Things that go into production in a startup (or company of any size for that matter) having different objectives from research is one of the reasons why successful ML research projects are often not used in production. As a concrete example, ensembling is a technique popular among the winners of many ML competitions, including the famed $1M Netflix Prize. It combines “multiple learning algorithms to obtain better predictive performance than could be obtained from any of the constituent learning algorithms alone.” While it can give you a small improvement, ensembled systems risk being too complex to be useful, e.g. more error-prone to deploy, slower to serve, or harder to interpret.
For many tasks, a small improvement in performance can result in a huge boost in revenue or cost-saving. For example, a 0.2% more efficient energy use can result in millions of dollars saved for companies like Google. However, for many tasks, a small improvement might not be noticeable for users. From a user’s point of view, a speech recognition app with a 94.5% accuracy is not that different from an app with a 94.7% accuracy. For the second type of tasks, if a simple model can do a reasonable job, complex models must perform significantly better to really justify the complexity. As a startup, you have to place an emphasis on cutting through the hype and building things that actually work and deliver real business value — not focus on what’s state-of-the-art from a research perspective.
We can see how more and more models are being commoditized, resulting in that you can as s startup founder just use off-the-shelf models. The true bottleneck in the majority of startups is data and real-world data is nowhere close to research data. The real problem is how do you collect data and verify data, how do you cope with constant distribution shifts and data drift? Not how state-of-the-art your model is.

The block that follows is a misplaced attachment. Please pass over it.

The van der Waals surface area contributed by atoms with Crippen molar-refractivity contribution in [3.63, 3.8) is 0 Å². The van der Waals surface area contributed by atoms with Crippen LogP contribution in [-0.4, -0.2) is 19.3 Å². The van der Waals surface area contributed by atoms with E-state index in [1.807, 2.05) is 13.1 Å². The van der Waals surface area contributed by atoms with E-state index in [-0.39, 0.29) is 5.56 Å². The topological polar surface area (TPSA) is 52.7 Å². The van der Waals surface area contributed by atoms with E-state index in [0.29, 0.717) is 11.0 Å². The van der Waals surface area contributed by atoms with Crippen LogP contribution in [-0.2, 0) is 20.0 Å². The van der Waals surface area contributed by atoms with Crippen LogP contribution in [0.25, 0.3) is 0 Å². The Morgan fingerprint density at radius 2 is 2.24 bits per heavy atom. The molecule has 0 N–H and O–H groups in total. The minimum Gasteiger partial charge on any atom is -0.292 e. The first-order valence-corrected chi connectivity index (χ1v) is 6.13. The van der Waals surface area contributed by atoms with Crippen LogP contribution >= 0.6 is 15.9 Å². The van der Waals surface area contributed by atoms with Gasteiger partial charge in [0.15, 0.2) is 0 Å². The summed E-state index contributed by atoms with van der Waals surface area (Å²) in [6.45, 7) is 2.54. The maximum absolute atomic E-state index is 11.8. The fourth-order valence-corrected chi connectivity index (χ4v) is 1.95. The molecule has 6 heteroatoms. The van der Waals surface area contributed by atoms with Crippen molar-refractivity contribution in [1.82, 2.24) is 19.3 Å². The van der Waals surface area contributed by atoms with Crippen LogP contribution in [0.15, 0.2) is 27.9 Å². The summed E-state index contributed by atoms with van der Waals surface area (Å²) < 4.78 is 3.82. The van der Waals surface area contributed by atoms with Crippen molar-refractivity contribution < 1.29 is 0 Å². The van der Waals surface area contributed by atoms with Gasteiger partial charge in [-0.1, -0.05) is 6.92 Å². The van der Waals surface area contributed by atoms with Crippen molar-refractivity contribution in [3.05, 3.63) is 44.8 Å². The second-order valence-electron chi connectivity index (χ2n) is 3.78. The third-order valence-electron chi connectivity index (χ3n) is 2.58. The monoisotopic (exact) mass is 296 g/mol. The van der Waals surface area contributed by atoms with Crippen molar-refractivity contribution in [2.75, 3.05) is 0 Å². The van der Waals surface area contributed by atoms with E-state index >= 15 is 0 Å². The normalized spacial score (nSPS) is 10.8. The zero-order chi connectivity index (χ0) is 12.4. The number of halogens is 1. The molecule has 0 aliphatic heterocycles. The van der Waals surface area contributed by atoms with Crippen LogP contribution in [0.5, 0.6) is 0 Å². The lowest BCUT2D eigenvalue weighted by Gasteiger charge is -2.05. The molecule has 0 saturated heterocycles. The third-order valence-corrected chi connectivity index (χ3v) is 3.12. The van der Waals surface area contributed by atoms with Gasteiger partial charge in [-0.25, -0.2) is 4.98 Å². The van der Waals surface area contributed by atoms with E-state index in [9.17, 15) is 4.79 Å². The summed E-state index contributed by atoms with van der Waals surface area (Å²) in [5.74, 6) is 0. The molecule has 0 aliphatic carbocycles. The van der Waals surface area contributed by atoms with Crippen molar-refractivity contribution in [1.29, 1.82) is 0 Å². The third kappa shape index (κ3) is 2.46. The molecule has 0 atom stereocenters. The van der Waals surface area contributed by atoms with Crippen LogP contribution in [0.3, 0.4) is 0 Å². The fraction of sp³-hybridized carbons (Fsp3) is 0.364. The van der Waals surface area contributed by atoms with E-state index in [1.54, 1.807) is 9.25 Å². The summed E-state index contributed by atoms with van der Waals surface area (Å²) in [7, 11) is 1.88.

I believe that the toughest clash between research culture and startup culture comes from the power-law nature of building a successful startup that will eventually become a big successful company (which could employ a full-time research team). You’re especially in the beginning of a startup’s life-cycle constantly living on a knife-edge. To quote Andreessen Horowitz:
“There is an underappreciated aspect of success to consider: tough moments make for the most creative solutions. If you have the cushy safety net of your academic/research position, there is an option to fail, and given how demanding startups are, there are going to be do or die moments that require everything you’ve got. You have to be willing to give that.”
All this being said — there are many successful startups that have been built at the back-heel of research; a prime example being the current Silicon Valley data darling Databricks. But there the whole team went all-in, placing all their eggs in one basket to build a commercial software company, not to do research. There’s no other way.
Hence, if not absolutely necessary due to the nature of the business, don’t include researchers in your tech startups org chart (this does absolutely not mean that you shouldn’t have people in your org chart that have done research in the past). It might sound cool in your pitch deck to have an internal “Deepmind” — but for many investors, this will be a big red flag. Not because it increases your burn rate and decreases your runway (researchers aren’t cheap), but mainly because the cultural balance and incentives are extremely challenging to get right.
Recommended further readings:
📚 Power Law for Professors: Why you should put all of your eggs in one basket by Andreessen Horowitz
📚 Researchers and Founders by Sam Altman (CEO of OpenAI and the former president of Y Combinator)